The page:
Ahead of the 2010–11 season, Lloris was nominated for the UEFA Club Goalkeeper of the Year award at the UEFA Club Football Awards, but lost out on the award to Champions League-winning keeper Júlio César of Internazionale.[42][43] In the season, Lloris performed well, despite conceding a career-high 40 goals in the league as Lyon failed to win the league for the third consecutive season. The frustrating season for the club and Lloris himself reached its nadir on 3 April 2011 following the club's 2–2 away draw with Lloris' former club Nice. Despite being up 2–0 heading into stoppage time, Lyon conceded two goals within two minutes of each other, an Éric Mouloungui penalty and a goal at the death from Renato Civelli, allowing Nice to leave the match with a draw.[44] Following the conclusion of the match, a disappointed Lloris, who had previously saved a penalty shot in the match, delivered a surprising profanity-laced declaration in the team's locker room, in which he questioned the team's overall performance.[45] Following the team's 3–0 win over Lens the following week, in which Lloris earned his first clean sheet in over a month, the goalkeeper reflected on his comments after the Nice match, stating: "It was a human reaction. There was frustration and accumulation and it had to come out. It was intolerable to draw 2–2 when leading 2–0."[46][47]

In the 2011–12 Champions League, Lyon finished second in their group to qualify to the round of 16, before they were eliminated by APOEL on penalties.[48] In the Coupe de France, Lyon managed to win the title after a 1–0 win over Quevilly in the final. Despite Lyon finishing fourth in Ligue 1, Lloris was voted best goalkeeper in the championship for the third time in his career.[49]

Tottenham Hotspur

2012–2015: First seasons in London

Lloris (left) making a save for Tottenham Hotspur in 2014

Lloris signed for Tottenham Hotspur on 31 August 2012 for €10 million and €5 million variable. Lyon also receives 20% of Lloris's future transfer profit.[50][51] He made his debut for Spurs in a UEFA Europa League match against Lazio on 20 September 2012, the result of the match was 0–0.[52] Lloris started his first Premier League game against Aston Villa on 7 October 2012, keeping a clean sheet in a 2–0 home victory. His appearance ended fellow Tottenham goalkeeper Brad Friedel's run of 310 consecutive games in the Premier League.[53] After conceding only four goals in six games, he was nominated for the Premier League Player of the Month for December 2012, but lost out to Manchester United's Robin van Persie.[54] Lloris ended the 2012–13 season with 25 appearances and 9 clean sheets.[citation needed]

Following speculation linking him with a move to Monaco, Lloris insisted he had left Lyon to play abroad.[55] On 3 November 2013, in a match against Everton, Lloris lost consciousness in a collision with Romelu Lukaku's knee, but remained in the game after manager André Villas-Boas determined he "showed great character and personality".[56] The decision was heavily criticised by head injury charities, FIFA and the players' union, FIFPro.[56]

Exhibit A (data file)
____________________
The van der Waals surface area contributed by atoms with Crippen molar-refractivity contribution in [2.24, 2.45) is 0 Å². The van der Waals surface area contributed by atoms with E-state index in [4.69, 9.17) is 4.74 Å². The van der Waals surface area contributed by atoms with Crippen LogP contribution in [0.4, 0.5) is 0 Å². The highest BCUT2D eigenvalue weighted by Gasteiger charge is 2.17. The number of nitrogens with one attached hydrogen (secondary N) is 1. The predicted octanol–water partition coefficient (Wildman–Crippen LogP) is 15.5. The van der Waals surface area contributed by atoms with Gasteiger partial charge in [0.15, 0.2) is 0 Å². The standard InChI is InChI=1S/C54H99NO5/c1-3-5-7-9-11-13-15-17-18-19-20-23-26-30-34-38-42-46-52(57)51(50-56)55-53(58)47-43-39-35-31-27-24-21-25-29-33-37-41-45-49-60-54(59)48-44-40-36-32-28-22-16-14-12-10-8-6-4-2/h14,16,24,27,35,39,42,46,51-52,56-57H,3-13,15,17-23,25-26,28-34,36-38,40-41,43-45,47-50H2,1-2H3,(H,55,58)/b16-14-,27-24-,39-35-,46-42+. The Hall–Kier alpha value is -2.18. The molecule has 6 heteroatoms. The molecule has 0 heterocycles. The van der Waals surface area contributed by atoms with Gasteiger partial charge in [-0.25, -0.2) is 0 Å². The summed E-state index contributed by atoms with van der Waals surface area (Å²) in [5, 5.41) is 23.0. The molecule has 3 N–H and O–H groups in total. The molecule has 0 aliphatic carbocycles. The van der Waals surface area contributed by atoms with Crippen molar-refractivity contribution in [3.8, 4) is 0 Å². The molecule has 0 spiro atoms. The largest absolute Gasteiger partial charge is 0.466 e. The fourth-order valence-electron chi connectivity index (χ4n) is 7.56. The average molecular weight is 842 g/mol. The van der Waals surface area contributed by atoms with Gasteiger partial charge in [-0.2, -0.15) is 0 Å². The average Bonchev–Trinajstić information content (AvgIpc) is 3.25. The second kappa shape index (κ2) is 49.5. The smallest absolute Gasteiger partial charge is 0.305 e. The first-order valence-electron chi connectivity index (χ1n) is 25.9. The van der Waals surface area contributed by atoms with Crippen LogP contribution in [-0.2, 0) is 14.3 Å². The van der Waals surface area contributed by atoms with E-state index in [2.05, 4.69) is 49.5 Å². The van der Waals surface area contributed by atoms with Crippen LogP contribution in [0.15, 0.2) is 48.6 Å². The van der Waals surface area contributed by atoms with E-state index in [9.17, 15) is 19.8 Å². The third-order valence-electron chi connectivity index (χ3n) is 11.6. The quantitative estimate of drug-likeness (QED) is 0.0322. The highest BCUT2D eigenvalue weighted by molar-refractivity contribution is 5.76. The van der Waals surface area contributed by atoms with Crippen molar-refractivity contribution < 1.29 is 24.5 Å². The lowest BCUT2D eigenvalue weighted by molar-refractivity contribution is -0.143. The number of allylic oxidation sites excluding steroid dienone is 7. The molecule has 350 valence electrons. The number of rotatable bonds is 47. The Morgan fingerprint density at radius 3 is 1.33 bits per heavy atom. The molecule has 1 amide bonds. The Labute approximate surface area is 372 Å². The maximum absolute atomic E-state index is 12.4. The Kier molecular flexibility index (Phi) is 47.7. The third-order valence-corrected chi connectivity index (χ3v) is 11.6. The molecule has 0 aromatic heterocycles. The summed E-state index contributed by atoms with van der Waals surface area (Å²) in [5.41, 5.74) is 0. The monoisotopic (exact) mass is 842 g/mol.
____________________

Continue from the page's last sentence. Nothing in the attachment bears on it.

Lloris signed a five-year contract extension in July 2014.[57] He said that Mauricio Pochettino, the new manager at Tottenham, had convinced him to sign the new contract with his "rigour and vision" that gave the club "new benchmarks".[58]

In a 2014–15 UEFA Europa League group stage match on 23 October 2014, Tottenham were leading Asteras Tripoli 5–0 with four minutes to play when Lloris was sent off for a professional foul on Tasos Tsokanis. As the team had used all three substitutes, forward Harry Kane was forced into goal and conceded a goal from a freekick in the 89th minute; Tottenham won the match 5–1.[59] Tottenham progressed through the League Cup to face Chelsea in the final at Wembley. Lloris was named in the starting eleven in the hopes of getting silverware but Tottenham lost 2–0.[60]

2016–2019: Captaincy and Champions League runner-up

In August 2015, Tottenham manager Mauricio Pochettino named Lloris permanent captain of the team, replacing the outgoing Younès Kaboul.[61]

In a 2016–17 UEFA Champions League group stage match (which ended in a 0–0 draw) against Bayer Leverkusen on 18 October 2016, Lloris made a string of fine saves, including a spectacular one-handed stop on the goal-line to deny Javier Hernández; Tottenham's manager Mauricio Pochettino described Lloris's performance in the second half as "brilliant".[62] On 22 November 2016, Lloris saved Radamel Falcao's 11th-minute penalty and pulled off multiple world-class saves, including incredibly tipping Kamil Glik's powerful volley from five metres out over the bar in the 68th minute, in their 2016–17 UEFA Champions League group stage match away at Monaco; however Tottenham lost the match 1–2 and were eliminated from the competition.[63][64][65]

In December 2016, Lloris signed a contract extension to remain at Tottenham until 2022.[66] In the 2016–17 season, Lloris helped Tottenham achieve the best defensive record in the club's history, conceding only 26 goals in the Premier League that season (only 9 of which were conceded in home league games), 6 better than the previous record of 32 conceded that was set in the 1908–09 season in the Second Division.[67] He kept 15 clean sheets this season, but missed out on the Golden Glove award when a goal was conceded in the last game of the season, a record-breaking 7–1 away league win at Hull City.[68]